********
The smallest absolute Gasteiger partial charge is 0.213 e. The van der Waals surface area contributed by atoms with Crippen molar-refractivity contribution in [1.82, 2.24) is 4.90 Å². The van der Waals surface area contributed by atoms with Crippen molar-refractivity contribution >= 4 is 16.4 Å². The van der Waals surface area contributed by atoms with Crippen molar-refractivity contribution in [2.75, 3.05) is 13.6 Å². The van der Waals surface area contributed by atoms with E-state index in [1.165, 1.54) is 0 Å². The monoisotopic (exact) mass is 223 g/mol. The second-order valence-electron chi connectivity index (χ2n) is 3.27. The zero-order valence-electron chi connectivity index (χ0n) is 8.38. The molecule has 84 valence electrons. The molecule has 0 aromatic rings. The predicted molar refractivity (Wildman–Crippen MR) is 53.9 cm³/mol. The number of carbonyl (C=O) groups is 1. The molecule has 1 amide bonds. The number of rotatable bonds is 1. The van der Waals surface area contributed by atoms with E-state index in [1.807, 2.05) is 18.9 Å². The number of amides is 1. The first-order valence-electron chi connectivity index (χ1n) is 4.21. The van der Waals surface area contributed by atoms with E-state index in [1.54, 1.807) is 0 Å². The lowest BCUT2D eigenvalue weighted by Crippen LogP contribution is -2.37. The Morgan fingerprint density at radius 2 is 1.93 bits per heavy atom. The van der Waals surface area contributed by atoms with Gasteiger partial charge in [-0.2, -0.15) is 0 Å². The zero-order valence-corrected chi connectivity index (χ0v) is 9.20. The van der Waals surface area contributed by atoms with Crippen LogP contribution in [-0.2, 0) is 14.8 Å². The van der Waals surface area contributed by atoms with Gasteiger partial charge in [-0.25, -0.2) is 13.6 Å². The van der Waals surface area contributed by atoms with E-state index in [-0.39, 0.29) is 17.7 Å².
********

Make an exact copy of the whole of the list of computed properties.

The smallest absolute Gasteiger partial charge is 0.213 e. The van der Waals surface area contributed by atoms with Crippen molar-refractivity contribution in [1.82, 2.24) is 4.90 Å². The van der Waals surface area contributed by atoms with Crippen molar-refractivity contribution >= 4 is 16.4 Å². The van der Waals surface area contributed by atoms with Crippen molar-refractivity contribution in [2.75, 3.05) is 13.6 Å². The van der Waals surface area contributed by atoms with E-state index in [1.165, 1.54) is 0 Å². The monoisotopic (exact) mass is 223 g/mol. The second-order valence-electron chi connectivity index (χ2n) is 3.27. The zero-order valence-electron chi connectivity index (χ0n) is 8.38. The molecule has 84 valence electrons. The molecule has 0 aromatic rings. The predicted molar refractivity (Wildman–Crippen MR) is 53.9 cm³/mol. The number of carbonyl (C=O) groups is 1. The molecule has 1 amide bonds. The number of rotatable bonds is 1. The van der Waals surface area contributed by atoms with E-state index in [1.807, 2.05) is 18.9 Å². The number of amides is 1. The first-order valence-electron chi connectivity index (χ1n) is 4.21. The van der Waals surface area contributed by atoms with E-state index in [1.54, 1.807) is 0 Å². The lowest BCUT2D eigenvalue weighted by Crippen LogP contribution is -2.37. The Morgan fingerprint density at radius 2 is 1.93 bits per heavy atom. The van der Waals surface area contributed by atoms with Gasteiger partial charge in [-0.2, -0.15) is 0 Å². The zero-order valence-corrected chi connectivity index (χ0v) is 9.20. The van der Waals surface area contributed by atoms with Crippen LogP contribution in [-0.2, 0) is 14.8 Å². The van der Waals surface area contributed by atoms with Gasteiger partial charge in [-0.25, -0.2) is 13.6 Å². The van der Waals surface area contributed by atoms with E-state index in [-0.39, 0.29) is 17.7 Å².